Posts Tagged ‘Hope’

Reflecting on the Past Year

by   |  01.12.18  |  Students

Reflecting on the Past Year

Using the New Year as a time to reflect has always captivated me and reflecting on 2017 has even more so because so much has happened personally. For the first time in my life, I moved out of my hometown and I have been challenged scholarly and spiritually. I was born in Searcy, Arkansas and when the time came for college, I went Harding University. A shallow part of me decided to come to the Graduate School of Theology at ACU because I wanted to go somewhere a little further from where I have been living my entire life. I am so glad that I did because my first semester at ACU has exceeded any expectations that I had.

When my wife Kaitlyn and I moved to Abilene in July, we only knew one person. Austin McCoy is a friend from Harding who started in the GST the year before I did. One of the first weekends after we had moved in, Austin invited us to meet some of friends that he had made at the GST. Matthew Roberts, Chance Juliano, and Sarah Dannemiller became our fast friends. It was funny because immediately after seeing Austin, he left to travel to attend a few weddings and visit friends from Harding. Kaitlyn and I’s new friends continued to invite us to spend time with them and I am moved by the friendship that they extended to us so quickly. I am truly grateful for never feeling lonely after moving to a new place.

Kaitlyn and I invited our new friends to our apartment during Advent. While we were at Harding, a professor invited us and some other students to his house on the Sundays of Advent to observe the season. Our professor introduced us to the Advent wreath and to the penitential meaning of the season before Christmas. It made an impression on Kaitlyn and I and we decided that we wanted to continue the ancient tradition in our own home. We were happy to introduce the tradition to our friends who had also welcomed us.

Tradition has been a large part of my experience in the GST. Growing up in the Church of Christ, I was always told that we were striving to be like the early church. That idea is part of what encouraged me to join the Master of Arts program in Ancient and Oriental Christianity. As my new friends and I began to discuss theology, they helped me wrestle with issues that I have struggled with, not by rejecting my faith when problems arise, but by looking to the church’s tradition. My views on theology have developed in ways that I would not have expected in the short time that I have been at ACU.  Through conversations with professors and fellow students, I have come to believe that the tradition of the church is an essential part of the Christian faith.

As I reflect on my year, I am very glad that I decided to come to ACU for graduate school especially because of how I have seen myself grow in a short period of time. I encourage you to reflect on your own past year and look forward to what the rest of my time in the GST has in store. More »

On the Training of Ministers

by   |  01.09.18  |  Professors

On the Training of Ministers

Pete Ward’s new book Introducing Practical Theology: Mission, Ministry, and the Life of the Church (Baker Academic, 2017), emphasizes throughout the importance of the church and the lived experience of the community of faith. Ward describes well two conversations that I often have with prospective students and mid-career ministers. First, why do people desire to begin theological studies? Many simply have an affinity for knowing more about their faith. They see more rigorous engagement with the Bible, Church History, Theology, and Ministerial Practice will make a difference in their personal growth and congregation’s well being. He states, “The desire to know more often comes out of a realization that we do not know enough. It is not at all unusual for practice to get ahead of theory. This could be a simple situation—for instance, being asked to lead a group study on a particular issue” (22). He goes on to describe that the resources often accessible are the first steps in becoming a theologically reflective practitioner. However, there comes a time when maybe a crisis or a heavy issue emerges that cannot be engaged in faithfully without formal and professional training. He continues, “This sense of a gap in knowledge can become particularly acute when someone, for example, has trained as a community activist or as a youth worker and his or her practice seems to have developed in ways that no longer fit with previous theological understanding. This experience is actually common, and it is one of the main reasons ministers and others who are professionally engaged in different kinds of ministry want to return to academic institutions to study theology, and practical theology in particular” (23).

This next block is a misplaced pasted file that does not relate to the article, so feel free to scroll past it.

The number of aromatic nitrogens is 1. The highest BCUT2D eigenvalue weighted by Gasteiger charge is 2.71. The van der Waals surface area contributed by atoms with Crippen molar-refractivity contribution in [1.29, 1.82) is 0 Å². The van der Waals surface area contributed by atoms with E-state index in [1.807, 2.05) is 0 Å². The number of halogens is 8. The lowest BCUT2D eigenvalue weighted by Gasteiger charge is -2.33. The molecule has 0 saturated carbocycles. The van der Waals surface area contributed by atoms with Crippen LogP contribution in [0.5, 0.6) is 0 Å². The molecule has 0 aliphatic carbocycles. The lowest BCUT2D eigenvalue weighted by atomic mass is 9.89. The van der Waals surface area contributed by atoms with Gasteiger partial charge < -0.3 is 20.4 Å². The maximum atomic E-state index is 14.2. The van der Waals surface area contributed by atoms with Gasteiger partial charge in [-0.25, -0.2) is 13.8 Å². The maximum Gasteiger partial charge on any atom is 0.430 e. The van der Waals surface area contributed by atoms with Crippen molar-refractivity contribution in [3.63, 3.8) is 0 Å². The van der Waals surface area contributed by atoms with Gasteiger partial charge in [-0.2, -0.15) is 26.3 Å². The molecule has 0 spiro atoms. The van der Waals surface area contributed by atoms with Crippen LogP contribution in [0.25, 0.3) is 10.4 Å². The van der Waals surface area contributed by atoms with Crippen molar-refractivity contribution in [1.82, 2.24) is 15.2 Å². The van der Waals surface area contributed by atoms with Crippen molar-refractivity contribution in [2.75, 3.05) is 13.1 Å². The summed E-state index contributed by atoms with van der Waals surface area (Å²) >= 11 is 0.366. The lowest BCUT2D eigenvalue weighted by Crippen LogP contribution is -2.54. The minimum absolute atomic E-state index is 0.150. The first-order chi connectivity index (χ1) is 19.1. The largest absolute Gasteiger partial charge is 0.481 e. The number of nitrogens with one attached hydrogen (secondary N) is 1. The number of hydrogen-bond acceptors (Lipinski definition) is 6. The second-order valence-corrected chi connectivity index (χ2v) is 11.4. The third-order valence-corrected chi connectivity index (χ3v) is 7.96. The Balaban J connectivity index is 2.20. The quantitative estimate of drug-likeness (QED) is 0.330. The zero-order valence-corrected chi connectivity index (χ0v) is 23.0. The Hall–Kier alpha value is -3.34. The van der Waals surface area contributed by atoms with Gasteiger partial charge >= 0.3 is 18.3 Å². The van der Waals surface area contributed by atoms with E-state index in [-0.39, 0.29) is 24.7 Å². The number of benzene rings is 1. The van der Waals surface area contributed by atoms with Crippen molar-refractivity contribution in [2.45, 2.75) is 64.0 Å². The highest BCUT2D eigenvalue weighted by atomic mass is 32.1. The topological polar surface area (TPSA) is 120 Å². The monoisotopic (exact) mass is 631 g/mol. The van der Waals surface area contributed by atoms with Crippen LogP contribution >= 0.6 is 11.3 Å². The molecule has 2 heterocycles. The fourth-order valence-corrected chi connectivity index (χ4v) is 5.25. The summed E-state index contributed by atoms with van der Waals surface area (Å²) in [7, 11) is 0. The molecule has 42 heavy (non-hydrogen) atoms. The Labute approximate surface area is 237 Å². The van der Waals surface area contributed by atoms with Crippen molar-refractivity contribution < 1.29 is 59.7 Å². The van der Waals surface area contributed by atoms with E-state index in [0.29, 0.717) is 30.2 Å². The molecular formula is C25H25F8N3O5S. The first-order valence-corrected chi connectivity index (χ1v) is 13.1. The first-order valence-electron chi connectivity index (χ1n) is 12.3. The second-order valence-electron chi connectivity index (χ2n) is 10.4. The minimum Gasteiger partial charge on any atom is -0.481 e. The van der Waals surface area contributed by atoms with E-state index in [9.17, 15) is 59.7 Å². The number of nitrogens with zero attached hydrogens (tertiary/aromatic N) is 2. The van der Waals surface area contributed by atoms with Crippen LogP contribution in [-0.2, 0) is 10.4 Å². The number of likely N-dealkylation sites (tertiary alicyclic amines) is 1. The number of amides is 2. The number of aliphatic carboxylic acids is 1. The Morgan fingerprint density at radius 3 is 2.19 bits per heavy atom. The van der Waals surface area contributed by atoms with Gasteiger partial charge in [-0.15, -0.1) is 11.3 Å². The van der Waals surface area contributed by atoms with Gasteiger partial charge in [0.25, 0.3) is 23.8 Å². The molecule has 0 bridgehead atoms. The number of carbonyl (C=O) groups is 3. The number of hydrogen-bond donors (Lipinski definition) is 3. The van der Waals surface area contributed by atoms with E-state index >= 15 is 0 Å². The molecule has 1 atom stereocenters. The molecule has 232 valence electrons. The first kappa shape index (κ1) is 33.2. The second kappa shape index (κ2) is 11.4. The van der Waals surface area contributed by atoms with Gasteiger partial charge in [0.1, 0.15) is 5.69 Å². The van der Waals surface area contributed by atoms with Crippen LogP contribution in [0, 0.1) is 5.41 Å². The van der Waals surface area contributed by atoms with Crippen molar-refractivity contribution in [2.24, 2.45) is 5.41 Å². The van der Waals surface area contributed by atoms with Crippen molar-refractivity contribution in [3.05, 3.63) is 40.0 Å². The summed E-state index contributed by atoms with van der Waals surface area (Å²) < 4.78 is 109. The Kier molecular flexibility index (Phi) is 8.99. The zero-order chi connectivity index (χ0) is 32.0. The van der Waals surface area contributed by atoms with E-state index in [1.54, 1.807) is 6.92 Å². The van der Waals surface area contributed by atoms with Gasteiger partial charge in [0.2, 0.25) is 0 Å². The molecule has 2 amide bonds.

The second conversation Ward describes as an ongoing and “normal Christian experience.” He states,

Practitioners often find that they have lost their theological bearings. Losing a theological orientation is not quite the same as losing faith. The normal pattern is that practitioners continue to find their personal faith to be meaningful and helpful, and God is still a reality in their lives. At the same time, they start to become more hazy about how this personal faith connects to what they do. … It is like taking an inflatable raft out onto the water. Drifting with the current seems pleasant, but after a while you can find yourself quite far from where you are meant to be. Practical theology is one of the ways that practitioners can look up from where their professional ministry has taken them and find ways to reorient themselves (23).

Ward concludes the chapter describing the possible reasons why ministers find themselves adrift. The gap between theory and practice (long ago described by Aristotle but keenly felt by every generation since), the ever-shifting contexts in society, the overwhelming need of people, globalization, and the complexity of the ministerial task often deflate one’s ministerial aspirations and capacities. While not the only reason, the gap ministers feel between their aspirations and their practices is why many return to school to pursue the Doctor of Ministry degree.

The dual services of the Graduate School of Theology and the Siburt Institute represent two facets of ACU’s desire to serve churches. I believe it is the responsibility of the church (not the school) to raise up the next generation of leaders. The school partners with churches by providing theological training to those identified as “called” to serve the people of God. The Siburt Institute provides resources for ministers and congregations who serve on behalf of God for the sake of the world. More »